TIME Morning Must Reads

Morning Must Reads: Aug. 4

Capitol
Mark Wilson—Getty Images The early morning sun rises behind the US Capitol Building in Washington, DC.

More than two years ago, Republican Party Chairman Reince Priebus set about reforming the debating process for the GOP nomination to prevent a repeat of 2012’s 23 debates—which promoted party infighting and left its ultimate standard-bearer battered. Last night’s “Voters First” forum in New Hampshire is the clearest indication that Priebus has largely succeeded in that goal thus-far. The bloodless two-hour event featured two-rounds of questioning of the candidates, almost entirely geared to each candidates’ strengths and stump speeches. (Lindsey Graham got foreign policy questions, Rick Perry: immigration, John Kasich: budget, and so on…) Squeezing 14 candidates in such a small time-frame left the forum feeling like watching televised speed-dating, in which candidates practiced their well-honed pick-up lines. The most contentious questions came to Sen. Rand Paul over his foreign policy and domestic surveillance positions—not as softball as the rest, but beliefs he is well-practiced in defending. All in all, the forum was virtually indistinguishable from every other candidate cattle-call over the last 18 months, other than the fact it took speeches were usually given over two or three days and condensed them into two hours.

Thursday night will be different, not least because Donald Trump will be on stage. Fox New will make the final determinations for entry at 5 p.m. today, but the latest polling indicates that the roster of candidates filling the top 10 spots in national polling (and thus eligible for the debate) looks like this: Donald Trump, Jeb Bush, Scott Walker, Mike Huckabee, Ben Carson, Ted Cruz, Marco Rubio, Rand Paul, Chris Christie, and John Kasich. The rest of the field will participate in an undercard forum a few hours before the 9 p.m. Tuesday main event.

Elsewhere in politics, President Obama will meet with American Jewish leaders Tuesday to defend his Iran nuclear deal. And Hillary Clinton will be in Denver participating in what her campaign calls a grassroots event.

Here are your must-reads:

Republicans Brace for Biggest Week Yet in Presidential Race
TIME’s Sam Frizell previews a pivotal week in the contest

Unhappy Voters Shake Up Presidential Race
Anti-establishment candidates find an eager following [Wall Street Journal]

Republican Effort to Strip Planned Parenthood Funding Stalls in Senate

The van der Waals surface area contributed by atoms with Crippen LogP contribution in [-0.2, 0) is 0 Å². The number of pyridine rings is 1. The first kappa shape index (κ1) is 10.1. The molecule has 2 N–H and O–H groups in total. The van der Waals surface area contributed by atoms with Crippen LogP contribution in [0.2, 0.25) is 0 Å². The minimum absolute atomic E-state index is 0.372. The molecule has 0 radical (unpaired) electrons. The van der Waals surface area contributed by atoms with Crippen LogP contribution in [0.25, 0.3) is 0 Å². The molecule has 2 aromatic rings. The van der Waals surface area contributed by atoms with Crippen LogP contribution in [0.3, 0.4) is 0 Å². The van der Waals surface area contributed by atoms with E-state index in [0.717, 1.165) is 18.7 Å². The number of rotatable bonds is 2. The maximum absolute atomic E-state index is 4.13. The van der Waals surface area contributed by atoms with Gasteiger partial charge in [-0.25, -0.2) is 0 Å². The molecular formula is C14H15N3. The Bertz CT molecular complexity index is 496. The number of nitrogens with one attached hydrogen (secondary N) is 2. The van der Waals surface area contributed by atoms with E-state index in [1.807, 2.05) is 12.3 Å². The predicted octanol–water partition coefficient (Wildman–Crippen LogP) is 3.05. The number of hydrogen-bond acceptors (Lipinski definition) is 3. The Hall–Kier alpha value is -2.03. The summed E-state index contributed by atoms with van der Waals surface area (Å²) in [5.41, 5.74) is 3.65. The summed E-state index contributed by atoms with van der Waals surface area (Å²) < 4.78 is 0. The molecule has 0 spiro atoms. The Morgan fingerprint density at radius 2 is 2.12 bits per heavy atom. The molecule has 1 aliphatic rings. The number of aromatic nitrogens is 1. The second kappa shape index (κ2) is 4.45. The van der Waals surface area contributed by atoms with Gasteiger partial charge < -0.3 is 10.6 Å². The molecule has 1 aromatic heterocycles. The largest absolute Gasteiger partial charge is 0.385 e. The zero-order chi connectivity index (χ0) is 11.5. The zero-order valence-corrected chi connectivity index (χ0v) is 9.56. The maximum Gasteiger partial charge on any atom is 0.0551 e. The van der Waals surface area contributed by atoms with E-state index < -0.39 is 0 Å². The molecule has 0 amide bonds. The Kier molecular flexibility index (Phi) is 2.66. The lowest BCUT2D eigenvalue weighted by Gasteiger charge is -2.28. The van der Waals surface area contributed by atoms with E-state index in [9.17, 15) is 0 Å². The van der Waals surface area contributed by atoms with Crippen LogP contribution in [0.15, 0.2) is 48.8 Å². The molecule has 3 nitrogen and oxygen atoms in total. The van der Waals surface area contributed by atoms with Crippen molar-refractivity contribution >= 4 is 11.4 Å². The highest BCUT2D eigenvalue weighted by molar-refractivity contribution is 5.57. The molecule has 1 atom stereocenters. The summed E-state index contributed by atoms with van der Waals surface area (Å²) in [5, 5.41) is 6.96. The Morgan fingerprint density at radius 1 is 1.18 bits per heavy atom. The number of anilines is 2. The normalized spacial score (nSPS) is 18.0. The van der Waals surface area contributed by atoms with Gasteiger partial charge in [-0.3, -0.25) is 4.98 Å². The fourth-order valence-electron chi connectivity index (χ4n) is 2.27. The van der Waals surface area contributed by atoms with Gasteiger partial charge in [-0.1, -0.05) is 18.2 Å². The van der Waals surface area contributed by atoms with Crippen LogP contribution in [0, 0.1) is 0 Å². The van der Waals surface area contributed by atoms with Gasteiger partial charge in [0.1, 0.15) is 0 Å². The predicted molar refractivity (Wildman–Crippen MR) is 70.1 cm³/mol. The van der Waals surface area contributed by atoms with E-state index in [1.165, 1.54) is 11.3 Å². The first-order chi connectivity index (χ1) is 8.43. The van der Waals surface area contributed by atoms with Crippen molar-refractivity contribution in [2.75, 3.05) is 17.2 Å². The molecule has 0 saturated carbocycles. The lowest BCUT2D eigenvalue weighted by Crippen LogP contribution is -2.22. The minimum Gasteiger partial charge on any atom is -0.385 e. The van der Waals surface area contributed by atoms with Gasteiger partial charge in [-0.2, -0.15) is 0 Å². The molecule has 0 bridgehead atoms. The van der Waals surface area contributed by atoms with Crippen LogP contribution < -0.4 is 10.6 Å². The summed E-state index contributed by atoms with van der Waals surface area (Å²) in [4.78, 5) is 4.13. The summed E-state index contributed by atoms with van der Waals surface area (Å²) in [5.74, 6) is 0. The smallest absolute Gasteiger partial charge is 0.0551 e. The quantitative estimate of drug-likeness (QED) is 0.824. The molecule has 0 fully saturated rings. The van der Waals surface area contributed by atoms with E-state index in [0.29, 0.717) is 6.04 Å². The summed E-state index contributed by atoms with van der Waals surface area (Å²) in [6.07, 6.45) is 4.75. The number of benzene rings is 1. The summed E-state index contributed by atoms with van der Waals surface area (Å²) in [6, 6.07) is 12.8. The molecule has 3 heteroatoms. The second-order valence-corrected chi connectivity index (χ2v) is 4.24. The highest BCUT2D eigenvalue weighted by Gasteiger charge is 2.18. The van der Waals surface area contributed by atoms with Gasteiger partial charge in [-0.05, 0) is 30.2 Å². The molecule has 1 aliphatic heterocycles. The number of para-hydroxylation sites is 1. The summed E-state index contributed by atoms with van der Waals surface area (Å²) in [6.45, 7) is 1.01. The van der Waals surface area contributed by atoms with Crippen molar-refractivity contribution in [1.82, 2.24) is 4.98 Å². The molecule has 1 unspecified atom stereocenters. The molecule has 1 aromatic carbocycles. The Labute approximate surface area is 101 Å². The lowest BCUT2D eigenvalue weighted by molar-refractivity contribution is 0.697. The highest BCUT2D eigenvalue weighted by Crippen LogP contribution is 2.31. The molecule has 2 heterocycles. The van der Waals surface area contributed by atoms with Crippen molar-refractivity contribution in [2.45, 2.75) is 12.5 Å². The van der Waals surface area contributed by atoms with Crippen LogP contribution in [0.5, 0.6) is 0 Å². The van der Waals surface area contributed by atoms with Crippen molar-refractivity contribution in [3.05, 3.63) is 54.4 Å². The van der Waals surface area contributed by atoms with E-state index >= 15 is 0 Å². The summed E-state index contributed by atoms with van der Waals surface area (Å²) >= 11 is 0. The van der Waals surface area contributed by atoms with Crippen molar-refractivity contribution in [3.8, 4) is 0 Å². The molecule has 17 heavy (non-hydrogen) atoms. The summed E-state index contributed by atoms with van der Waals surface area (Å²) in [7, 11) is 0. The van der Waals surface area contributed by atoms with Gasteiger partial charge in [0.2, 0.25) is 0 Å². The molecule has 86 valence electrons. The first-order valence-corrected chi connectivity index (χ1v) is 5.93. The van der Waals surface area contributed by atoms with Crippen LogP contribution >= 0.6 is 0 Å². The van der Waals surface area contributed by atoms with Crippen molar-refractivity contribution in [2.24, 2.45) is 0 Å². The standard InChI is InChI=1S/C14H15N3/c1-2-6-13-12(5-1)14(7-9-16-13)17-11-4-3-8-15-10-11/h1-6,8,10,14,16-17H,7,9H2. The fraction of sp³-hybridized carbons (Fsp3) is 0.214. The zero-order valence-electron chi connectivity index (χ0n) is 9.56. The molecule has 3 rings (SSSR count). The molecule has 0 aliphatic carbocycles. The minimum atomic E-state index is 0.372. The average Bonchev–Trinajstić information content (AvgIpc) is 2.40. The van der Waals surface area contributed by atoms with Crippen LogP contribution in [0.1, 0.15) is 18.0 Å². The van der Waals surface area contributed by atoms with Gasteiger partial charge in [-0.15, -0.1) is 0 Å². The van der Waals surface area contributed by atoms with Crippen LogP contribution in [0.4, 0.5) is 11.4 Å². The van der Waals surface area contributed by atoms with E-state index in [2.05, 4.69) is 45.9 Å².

Democrats block procedural motion in mostly partisan vote [Washington Post]

Move to Fight Obama’s Climate Plan Started Early
GOP has been plotting response for months [New York Times]

Sound Off

“I’ve heard this question before…” — Texas Gov. Rick Perry cutting off the moderator at the Voters First Forum when asked which government agencies he’d like to cut — a redo of his famous 2012 brain-freeze. Perry said he’d get rid of Obamacare, but this time didn’t list a single agency. Oops?

“Economic growth is not an end to itself…I think with economic growth comes a responsibility to help people who are living in the shadows. Our whole purpose is to give people a sense that the American Dream is still alive, and that we all can rise.” — Ohio Gov. John Kasich asked why he’s running took a thinly-veiled shot at former Florida Gov. Jeb Bush at the forum

Bits and Bites

Carly Fiorina Prepares to Miss the Cut for First Republican Debate [TIME]

NBA Investor Backed Scott Walker Super PAC Before Stadium Push [TIME]

How Data and Programmatic TV Will Dominate the 2016 Presidential Campaign [AdWeek]

Trump Counters Rivals With Reminders of Past Generosity: His [New York Times]

Scott Walker Given Fake $900m Check from Koch Brothers for ‘Climate Denial’ [The Guardian]

Cash-Strapped Rick Santorum Campaign Reshuffles Staff [Politico]

Parody Harvard Crimson Editorial Endorses Donald Trump [Boston Globe]

Here Are the Polls Fox News Will Use to Select the Candidates for the First GOP Debate [New York Magazine]

TIME Congress

Watch Elizabeth Warren’s Speech in Defense of Planned Parenthood

She was speaking before Monday's vote on a defunding proposal

Senator Elizabeth Warren has criticized members of Congress who want to defund Planned Parenthood.

“Do you have any idea what year it is?” Warren asked, speaking before Monday’s Senate vote on the defunding bill. “Did you fall down, hit your head and think you woke up in the 1950s or the 1890s? Should we call for a doctor?”

Warren was speaking after covertly recorded videos released by the Center for Medical Progress showed Planned Parenthood officials discussing the costs associated with fetal-tissue extraction. That footage, roundly criticized by both parties, set off a political firestorm, with Republicans alleging that the conversations proved that staffers were selling baby body parts for profit.